Career Opportunities

A degree in Anthropology prepares students for working with people, regardless of the specific career. It may be a stepping stone to higher degrees and/or careers in law school, medicine, or education; it may serve as a final degree in human biology or behavior, or, it may be preparation for graduate school in anthropology.  Regardless, a background with strength in human cultural and biological diversity is a gateway to a variety of careers.  A recent study of students graduating with a BA in Anthropology from a major eastern university found careers in a variety of disciplines (sales, public health, teaching K-12, law, marketing, social work, school administration, small business, medicine, family counseling) (Omohundro, 2001).  Some of these individuals went on to higher degrees in other fields; others found careers after having completed their BA.

About 75% of Anthropologists with Ph.Ds and some with Master of Arts degrees are teaching in colleges and universities (Omohundro, 2001).  Many of those employed in academia also conduct research, often in foreign countries, but also in the U.S. (in cities, zoos, etc.).  Since the 1980's employment in the non-academic sector has improved in volume and diversity with anthropologists employed in government positions (about 14%: such as the FBI, CIA, and EPA, and federally funded museums like the Smithsonian Institution), non-governmental positions (about 11%: for example conservation organizations – World Wildlife Fund, Conservation International, Nature Conservancy, international relief organizations, the United Nations) and for-profit organizations (about 25%, for example, in state or county museums, zoos, coroner’s offices, contract archaeology companies, and self-employed consultants). Employment opportunities for MA professionals in archaeology are  particularly good because of opportunities of employment in the public sector.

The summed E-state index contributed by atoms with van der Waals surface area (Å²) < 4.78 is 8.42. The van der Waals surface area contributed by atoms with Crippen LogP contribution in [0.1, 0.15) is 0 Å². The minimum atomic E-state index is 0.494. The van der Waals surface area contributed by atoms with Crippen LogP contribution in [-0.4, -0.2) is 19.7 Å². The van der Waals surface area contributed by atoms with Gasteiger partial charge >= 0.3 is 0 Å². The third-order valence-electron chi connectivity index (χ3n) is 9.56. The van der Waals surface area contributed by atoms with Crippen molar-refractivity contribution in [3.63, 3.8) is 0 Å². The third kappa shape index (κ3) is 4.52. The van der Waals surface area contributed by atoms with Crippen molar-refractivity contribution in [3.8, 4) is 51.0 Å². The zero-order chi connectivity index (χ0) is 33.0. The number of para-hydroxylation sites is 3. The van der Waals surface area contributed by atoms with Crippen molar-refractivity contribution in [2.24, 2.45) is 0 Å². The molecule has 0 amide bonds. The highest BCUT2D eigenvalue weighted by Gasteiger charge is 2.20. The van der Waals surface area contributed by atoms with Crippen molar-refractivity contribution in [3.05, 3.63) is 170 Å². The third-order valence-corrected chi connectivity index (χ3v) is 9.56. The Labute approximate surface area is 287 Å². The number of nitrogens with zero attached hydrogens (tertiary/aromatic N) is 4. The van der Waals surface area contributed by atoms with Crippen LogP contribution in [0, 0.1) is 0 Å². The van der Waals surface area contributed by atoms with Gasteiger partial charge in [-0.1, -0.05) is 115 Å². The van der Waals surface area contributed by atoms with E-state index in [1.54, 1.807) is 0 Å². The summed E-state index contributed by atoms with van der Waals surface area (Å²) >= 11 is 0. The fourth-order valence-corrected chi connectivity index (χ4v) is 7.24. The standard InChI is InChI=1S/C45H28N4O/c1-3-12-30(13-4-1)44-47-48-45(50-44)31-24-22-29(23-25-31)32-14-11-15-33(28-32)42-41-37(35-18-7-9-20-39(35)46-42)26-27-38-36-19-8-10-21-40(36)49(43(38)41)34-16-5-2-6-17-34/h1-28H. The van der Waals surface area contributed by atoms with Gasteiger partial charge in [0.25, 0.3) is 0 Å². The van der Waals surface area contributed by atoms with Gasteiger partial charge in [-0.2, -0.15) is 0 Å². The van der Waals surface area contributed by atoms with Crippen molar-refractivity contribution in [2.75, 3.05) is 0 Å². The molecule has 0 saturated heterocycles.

(Source: Omohundro, John T.  2001 Careers in Anthropology; Wadsworth's Anthropology Resource Center)